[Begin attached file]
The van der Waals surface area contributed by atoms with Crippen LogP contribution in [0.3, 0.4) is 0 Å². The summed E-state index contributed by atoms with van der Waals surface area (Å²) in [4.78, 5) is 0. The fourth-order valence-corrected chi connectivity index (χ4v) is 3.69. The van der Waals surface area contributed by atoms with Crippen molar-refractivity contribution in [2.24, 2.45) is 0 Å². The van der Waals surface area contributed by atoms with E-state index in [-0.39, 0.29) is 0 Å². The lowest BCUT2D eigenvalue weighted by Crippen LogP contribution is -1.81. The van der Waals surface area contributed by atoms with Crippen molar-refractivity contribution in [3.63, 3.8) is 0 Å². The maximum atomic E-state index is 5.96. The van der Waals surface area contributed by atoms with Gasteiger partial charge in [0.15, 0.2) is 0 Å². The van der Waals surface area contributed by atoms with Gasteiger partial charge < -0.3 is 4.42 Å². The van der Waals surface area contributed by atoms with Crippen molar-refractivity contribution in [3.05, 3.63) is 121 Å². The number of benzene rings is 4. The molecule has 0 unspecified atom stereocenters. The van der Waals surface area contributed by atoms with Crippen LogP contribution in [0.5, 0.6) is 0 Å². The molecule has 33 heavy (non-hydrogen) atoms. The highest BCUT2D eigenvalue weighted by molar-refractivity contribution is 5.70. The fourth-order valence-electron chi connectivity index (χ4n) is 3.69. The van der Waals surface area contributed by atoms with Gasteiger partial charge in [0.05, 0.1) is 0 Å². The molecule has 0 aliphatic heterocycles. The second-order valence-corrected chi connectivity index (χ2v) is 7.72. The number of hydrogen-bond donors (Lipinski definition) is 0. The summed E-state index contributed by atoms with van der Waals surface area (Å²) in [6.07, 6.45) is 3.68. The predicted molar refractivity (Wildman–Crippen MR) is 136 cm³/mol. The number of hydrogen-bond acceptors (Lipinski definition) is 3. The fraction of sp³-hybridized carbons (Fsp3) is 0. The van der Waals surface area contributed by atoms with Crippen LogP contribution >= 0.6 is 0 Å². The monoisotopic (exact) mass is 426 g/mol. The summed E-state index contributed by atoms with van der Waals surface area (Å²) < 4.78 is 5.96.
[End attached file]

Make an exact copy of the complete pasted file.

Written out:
The van der Waals surface area contributed by atoms with Crippen LogP contribution in [0.3, 0.4) is 0 Å². The summed E-state index contributed by atoms with van der Waals surface area (Å²) in [4.78, 5) is 0. The fourth-order valence-corrected chi connectivity index (χ4v) is 3.69. The van der Waals surface area contributed by atoms with Crippen molar-refractivity contribution in [2.24, 2.45) is 0 Å². The van der Waals surface area contributed by atoms with E-state index in [-0.39, 0.29) is 0 Å². The lowest BCUT2D eigenvalue weighted by Crippen LogP contribution is -1.81. The van der Waals surface area contributed by atoms with Crippen molar-refractivity contribution in [3.63, 3.8) is 0 Å². The maximum atomic E-state index is 5.96. The van der Waals surface area contributed by atoms with Gasteiger partial charge in [0.15, 0.2) is 0 Å². The van der Waals surface area contributed by atoms with Gasteiger partial charge < -0.3 is 4.42 Å². The van der Waals surface area contributed by atoms with Crippen molar-refractivity contribution in [3.05, 3.63) is 121 Å². The number of benzene rings is 4. The molecule has 0 unspecified atom stereocenters. The van der Waals surface area contributed by atoms with Crippen LogP contribution in [0.5, 0.6) is 0 Å². The molecule has 33 heavy (non-hydrogen) atoms. The highest BCUT2D eigenvalue weighted by molar-refractivity contribution is 5.70. The fourth-order valence-electron chi connectivity index (χ4n) is 3.69. The van der Waals surface area contributed by atoms with Gasteiger partial charge in [0.05, 0.1) is 0 Å². The molecule has 0 aliphatic heterocycles. The second-order valence-corrected chi connectivity index (χ2v) is 7.72. The number of hydrogen-bond donors (Lipinski definition) is 0. The summed E-state index contributed by atoms with van der Waals surface area (Å²) in [6.07, 6.45) is 3.68. The predicted molar refractivity (Wildman–Crippen MR) is 136 cm³/mol. The number of hydrogen-bond acceptors (Lipinski definition) is 3. The fraction of sp³-hybridized carbons (Fsp3) is 0. The van der Waals surface area contributed by atoms with Crippen LogP contribution >= 0.6 is 0 Å². The monoisotopic (exact) mass is 426 g/mol. The summed E-state index contributed by atoms with van der Waals surface area (Å²) < 4.78 is 5.96.